Traditionally I have used a triangle (eg △), and word processors with “show invisibles” typically use a grey middle dot (eg ·) (BBEdit uses this for example). But realistically if you don't write it out no one is going to know what you mean.

This is harder than it looks.
This

produces this:

Perfect. . . except for the last comma.

Being ignorant in Bash, I resorted to JavaScript:

I am generally not a fan of compacting code just for the sake of doing so, but if we limit the input to the clipboard, the JavaScript could be:

var app = Application.currentApplication()

var sourceList = app.theClipboard().split(/[\r\n]/).map(e => {return parseInt(e, 10)});
sourceList.sort(sortNumber).join(', ');

function sortNumber(a,b) { return a - b; }

In case anyone is following the RegEx from the other thread, JavaScript does NOT support \R. So we have to use workarounds like [\r\n], which really should be:
\r?\n|\r

Where is @Tom? He is always really good at these games.

Yes, that was why paste was good, because it avoids that.

You can also remove the trailing “, ” with:

perl -pe 's/, \$//'

so

perl -pe 's/\n/, /' | perl -pe 's/, \$//'

But yes, a surprisingly complicated problem to get right. And a good reminder that you really have to know what the limitations on the input and what the desired output is.

1 Like

Not simple, but not hideous either, I finally came up with this:

printf '%s, ' \$(cat | sort -n) | rev | cut -c 3- | rev
2 Likes

Bingo! that did the trick. The complete script is:

sort -n | perl -pe 's/\n/, /' | perl -pe 's/, \$//'

Actually, that's simple enough.

I've got to learn Perl RegEx.

Bingo! Nice job.

Using Peter's Bash script from above, this should do the trick:

### MACRO:   Sort Numbers on Clipboard and Format Output [Example] @Bash

<a class="attachment" href="/uploads/default/original/3X/c/5/c54e84508977cf0674da8ff602de29cd17ca4ab9.kmmacros">Sort Numbers on Clipboard and Format Output [Example] @Bash.kmmacros</a> (3.0 KB)
**Note: This Macro was uploaded in a DISABLED state. You must enable before it can be triggered.**

---

I would also use "␣". Or, maybe easier to understand: "<space>"

Treating the stuff in-between the numbers as field separators (what they actually are), you can use Awk instead of regex replacements:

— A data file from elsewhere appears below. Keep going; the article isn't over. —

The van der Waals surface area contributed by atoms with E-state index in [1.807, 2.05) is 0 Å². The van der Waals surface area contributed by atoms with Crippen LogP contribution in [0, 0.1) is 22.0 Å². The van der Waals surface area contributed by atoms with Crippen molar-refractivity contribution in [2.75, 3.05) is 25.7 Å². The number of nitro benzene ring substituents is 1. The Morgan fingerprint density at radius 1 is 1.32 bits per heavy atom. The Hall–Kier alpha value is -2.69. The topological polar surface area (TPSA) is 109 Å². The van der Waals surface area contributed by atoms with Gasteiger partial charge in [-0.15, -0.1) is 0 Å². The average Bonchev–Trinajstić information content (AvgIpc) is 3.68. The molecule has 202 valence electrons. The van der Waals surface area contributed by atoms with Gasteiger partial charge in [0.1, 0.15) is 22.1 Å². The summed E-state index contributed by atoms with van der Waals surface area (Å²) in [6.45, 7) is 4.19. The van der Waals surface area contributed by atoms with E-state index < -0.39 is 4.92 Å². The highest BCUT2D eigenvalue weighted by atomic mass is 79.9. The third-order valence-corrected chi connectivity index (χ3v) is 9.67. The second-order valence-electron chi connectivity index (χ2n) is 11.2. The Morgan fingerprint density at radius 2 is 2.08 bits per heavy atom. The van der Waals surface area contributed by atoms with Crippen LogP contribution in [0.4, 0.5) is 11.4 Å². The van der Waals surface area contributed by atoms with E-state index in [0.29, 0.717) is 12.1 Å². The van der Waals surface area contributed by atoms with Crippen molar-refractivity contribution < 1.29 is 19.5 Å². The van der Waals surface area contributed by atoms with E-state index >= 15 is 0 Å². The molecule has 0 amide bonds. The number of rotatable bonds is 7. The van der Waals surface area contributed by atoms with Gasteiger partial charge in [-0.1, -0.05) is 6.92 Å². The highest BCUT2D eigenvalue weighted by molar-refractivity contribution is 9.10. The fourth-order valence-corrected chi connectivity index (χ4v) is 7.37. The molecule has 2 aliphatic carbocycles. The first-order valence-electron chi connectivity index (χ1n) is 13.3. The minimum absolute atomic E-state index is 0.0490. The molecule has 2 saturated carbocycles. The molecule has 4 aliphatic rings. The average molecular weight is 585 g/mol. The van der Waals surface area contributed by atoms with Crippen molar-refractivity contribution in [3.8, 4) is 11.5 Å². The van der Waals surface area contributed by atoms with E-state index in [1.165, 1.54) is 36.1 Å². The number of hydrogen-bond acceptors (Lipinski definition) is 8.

sort -n | awk  '\$1=\$1'  RS="" FS="\n" OFS=", "

This also eliminates the problem with the trailing comma, since awk automatically ignores any (superfluous) field separator at the end of the record.

Explanation:

With the variables at the end you set the different separators:

• RS ‘Record Separator’: empty, because we don’t have any (it’s one record that ends with the end of text)
• FS ‘[the original] Field Separator’: line feed
• OFS ‘Output Field Separator’: the desired comma plus space (", ")

\$1=\$1 seems to be needed to force awk to reevaluate the fields.

A print is not needed since by default awk prints all fields. So, what awk actually does, is simply this:

1. Learning the existing separators (RS, FS)
2. Returning the whole record using the new field separator (OFS)

2 Likes

awk is my favourite instrument in the shell cabinet – always repays a little experimentation.

See - Effective Awk Programming – 4th edition

1 Like

Wow! I have rarely, if ever, used awk, but it is evidently a major tool, with over 500 pages in its PDF manual:

GNU implementation: gawk

If you are like many computer users, you would frequently like to make changes in various text files wherever certain patterns appear, or extract data from parts of certain lines while discarding the rest. To write a program to do this in a language such as C or Pascal is a time-consuming inconvenience that may take many lines of code. The job is easy with awk, especially the GNU implementation: gawk.

Does the macOS use "GNU awk"?